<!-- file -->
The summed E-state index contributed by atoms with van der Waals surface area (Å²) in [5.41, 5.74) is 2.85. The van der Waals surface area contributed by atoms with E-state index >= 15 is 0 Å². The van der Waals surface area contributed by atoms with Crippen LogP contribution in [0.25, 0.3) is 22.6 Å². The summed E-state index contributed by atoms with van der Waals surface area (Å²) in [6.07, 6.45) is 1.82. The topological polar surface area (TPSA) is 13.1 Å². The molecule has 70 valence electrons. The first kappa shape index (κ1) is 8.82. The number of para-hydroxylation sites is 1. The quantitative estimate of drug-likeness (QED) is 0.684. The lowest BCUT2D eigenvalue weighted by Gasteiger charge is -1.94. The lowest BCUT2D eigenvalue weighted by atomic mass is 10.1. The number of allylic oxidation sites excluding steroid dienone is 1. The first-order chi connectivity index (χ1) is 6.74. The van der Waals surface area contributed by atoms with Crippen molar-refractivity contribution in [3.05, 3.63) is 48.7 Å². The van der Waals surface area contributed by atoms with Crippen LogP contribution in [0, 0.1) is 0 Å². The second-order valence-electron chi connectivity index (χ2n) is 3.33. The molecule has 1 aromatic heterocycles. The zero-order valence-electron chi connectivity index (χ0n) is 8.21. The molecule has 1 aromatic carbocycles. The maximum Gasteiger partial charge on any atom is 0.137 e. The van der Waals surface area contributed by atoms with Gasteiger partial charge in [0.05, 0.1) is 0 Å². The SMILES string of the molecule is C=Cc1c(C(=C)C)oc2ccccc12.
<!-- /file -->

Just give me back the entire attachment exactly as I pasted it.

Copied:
The summed E-state index contributed by atoms with van der Waals surface area (Å²) in [5.41, 5.74) is 2.85. The van der Waals surface area contributed by atoms with E-state index >= 15 is 0 Å². The van der Waals surface area contributed by atoms with Crippen LogP contribution in [0.25, 0.3) is 22.6 Å². The summed E-state index contributed by atoms with van der Waals surface area (Å²) in [6.07, 6.45) is 1.82. The topological polar surface area (TPSA) is 13.1 Å². The molecule has 70 valence electrons. The first kappa shape index (κ1) is 8.82. The number of para-hydroxylation sites is 1. The quantitative estimate of drug-likeness (QED) is 0.684. The lowest BCUT2D eigenvalue weighted by Gasteiger charge is -1.94. The lowest BCUT2D eigenvalue weighted by atomic mass is 10.1. The number of allylic oxidation sites excluding steroid dienone is 1. The first-order chi connectivity index (χ1) is 6.74. The van der Waals surface area contributed by atoms with Crippen molar-refractivity contribution in [3.05, 3.63) is 48.7 Å². The van der Waals surface area contributed by atoms with Crippen LogP contribution in [0, 0.1) is 0 Å². The second-order valence-electron chi connectivity index (χ2n) is 3.33. The molecule has 1 aromatic heterocycles. The zero-order valence-electron chi connectivity index (χ0n) is 8.21. The molecule has 1 aromatic carbocycles. The maximum Gasteiger partial charge on any atom is 0.137 e. The van der Waals surface area contributed by atoms with Gasteiger partial charge in [0.05, 0.1) is 0 Å². The SMILES string of the molecule is C=Cc1c(C(=C)C)oc2ccccc12.